Editorial: Student voices matter


Photo credit: Kristin Taylor

The Oracle Editorial Board is comprised of students from 10th to 12th grade. Because Archer student media are designated forums for student expression, the Editorial Board makes all final content decisions.

Today, Archer was one of twelve schools to receive the First Amendment Press Freedom award for the fourth consecutive year from the Journalism Education Association. This award is presented annually to schools across the country that safeguard student media’s freedoms of speech. Archer has designated both the Oracle and Archer’s yearbook, Hestia’s Flame, as protected forums for student expression that are not subject to prior review or restraint by school leadership.

This week is the anniversary of the landmark Supreme Court decision Tinker vs. Des Moines. The Oracle wants to commemorate this historic case while appreciating Archer’s support of student journalism.

In 1965 Des Moines, Iowa, 13-year-old Mary Tinker and a group of her classmates wore black armbands to school in order to peacefully protest the Vietnam War. The school administration requested that the students remove their black armbands. When Tinker and her classmates refused, the students were suspended from school. This issue of freedom of expression was taken all the way to the Supreme Court, which ruled that the students were protected under the First Amendment and it was their right to wear the armbands.

This empowering precedent was limited when, in 1988, Hazelwood East High School students brought a case to the Supreme Court case after their student newspaper was censored. School principal Robert E. Reynolds received the May 13 issue before it was published and deemed articles about divorce and teen pregnancy inappropriate.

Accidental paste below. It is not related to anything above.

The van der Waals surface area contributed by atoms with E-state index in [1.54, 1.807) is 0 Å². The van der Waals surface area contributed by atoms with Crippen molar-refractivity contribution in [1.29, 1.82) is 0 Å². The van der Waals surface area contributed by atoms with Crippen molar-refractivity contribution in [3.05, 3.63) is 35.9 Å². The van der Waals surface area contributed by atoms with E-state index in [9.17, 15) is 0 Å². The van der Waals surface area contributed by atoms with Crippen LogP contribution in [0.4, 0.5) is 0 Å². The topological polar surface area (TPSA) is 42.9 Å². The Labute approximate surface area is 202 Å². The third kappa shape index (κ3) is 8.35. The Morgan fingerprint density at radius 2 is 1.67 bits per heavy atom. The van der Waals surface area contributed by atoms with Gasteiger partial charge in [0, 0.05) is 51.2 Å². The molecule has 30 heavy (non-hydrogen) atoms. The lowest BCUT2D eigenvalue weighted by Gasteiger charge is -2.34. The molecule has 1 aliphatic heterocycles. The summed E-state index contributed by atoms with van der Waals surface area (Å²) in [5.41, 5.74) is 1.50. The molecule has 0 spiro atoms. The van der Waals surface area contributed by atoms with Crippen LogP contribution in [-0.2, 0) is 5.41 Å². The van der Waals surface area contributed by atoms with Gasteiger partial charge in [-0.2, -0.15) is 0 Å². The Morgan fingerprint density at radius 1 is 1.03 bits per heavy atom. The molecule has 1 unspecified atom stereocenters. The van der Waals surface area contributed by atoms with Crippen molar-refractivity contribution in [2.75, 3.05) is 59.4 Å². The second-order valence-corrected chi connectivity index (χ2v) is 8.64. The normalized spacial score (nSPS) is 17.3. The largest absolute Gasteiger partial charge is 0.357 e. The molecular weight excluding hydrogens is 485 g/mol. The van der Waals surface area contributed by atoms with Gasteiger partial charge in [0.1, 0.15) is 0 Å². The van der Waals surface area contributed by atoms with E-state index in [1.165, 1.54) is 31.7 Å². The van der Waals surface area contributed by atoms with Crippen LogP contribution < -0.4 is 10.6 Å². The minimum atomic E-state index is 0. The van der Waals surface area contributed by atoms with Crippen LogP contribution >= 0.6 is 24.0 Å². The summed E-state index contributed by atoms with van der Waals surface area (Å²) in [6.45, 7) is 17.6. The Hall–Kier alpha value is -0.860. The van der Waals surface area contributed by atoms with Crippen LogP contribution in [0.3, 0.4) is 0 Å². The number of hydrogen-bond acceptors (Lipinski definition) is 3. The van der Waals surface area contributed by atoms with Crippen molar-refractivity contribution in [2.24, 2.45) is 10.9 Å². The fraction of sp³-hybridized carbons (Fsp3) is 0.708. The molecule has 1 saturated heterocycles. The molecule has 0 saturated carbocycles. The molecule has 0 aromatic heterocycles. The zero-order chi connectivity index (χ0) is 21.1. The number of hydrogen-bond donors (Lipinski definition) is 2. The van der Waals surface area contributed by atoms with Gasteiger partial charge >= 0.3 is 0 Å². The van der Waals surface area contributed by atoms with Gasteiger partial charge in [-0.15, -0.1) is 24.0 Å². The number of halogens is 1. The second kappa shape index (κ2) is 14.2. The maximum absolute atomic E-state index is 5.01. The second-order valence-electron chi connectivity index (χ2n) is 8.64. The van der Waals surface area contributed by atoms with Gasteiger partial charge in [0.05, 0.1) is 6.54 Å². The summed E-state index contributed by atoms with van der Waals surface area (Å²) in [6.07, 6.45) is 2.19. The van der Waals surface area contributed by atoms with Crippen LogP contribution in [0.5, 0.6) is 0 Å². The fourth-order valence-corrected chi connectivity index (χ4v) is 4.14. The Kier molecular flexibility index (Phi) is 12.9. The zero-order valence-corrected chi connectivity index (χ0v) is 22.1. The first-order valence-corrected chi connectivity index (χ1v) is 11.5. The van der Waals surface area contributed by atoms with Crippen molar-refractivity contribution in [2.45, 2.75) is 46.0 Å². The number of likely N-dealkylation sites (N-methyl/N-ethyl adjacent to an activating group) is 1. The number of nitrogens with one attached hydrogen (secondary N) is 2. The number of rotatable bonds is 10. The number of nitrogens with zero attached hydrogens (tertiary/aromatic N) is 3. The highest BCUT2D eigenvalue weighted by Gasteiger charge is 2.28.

Student Cathy Kuhlmeier brought the case to the Supreme Court alongside her peers. In a 5-to-3 decision, the court voted in favor of the school district, establishing that a high school-sponsored newspaper without a policy establishing it as a public forum could be censored when officials could “demonstrate a reasonable educational justification” and when censorship remained viewpoint neutral.

Unfortunately, the Hazelwood standard persists, limiting the potential of student journalists. Thirty-one years later, student voices are still being restricted by authority figures. In Arkansas last year, the school district suspended Harbor High School’s newspaper after they published a piece regarding the transfer of star football players to a rival school. In Utah, Herriman High administrators deleted the student newspaper’s story and suspended its website after students reported on a former teacher’s misconduct.

The troubling accounts of student censorship at other schools contrast sharply with Archer’s policies towards freedom of the press. The Editorial Board appreciates the respectful stance of Archer leadership and the opportunity for students to learn journalistic skills in a supportive educational environment.  

The historical developments of the past 54 years lead us not only to celebrate our staff’s effort to promote student voices but also the people that support our work.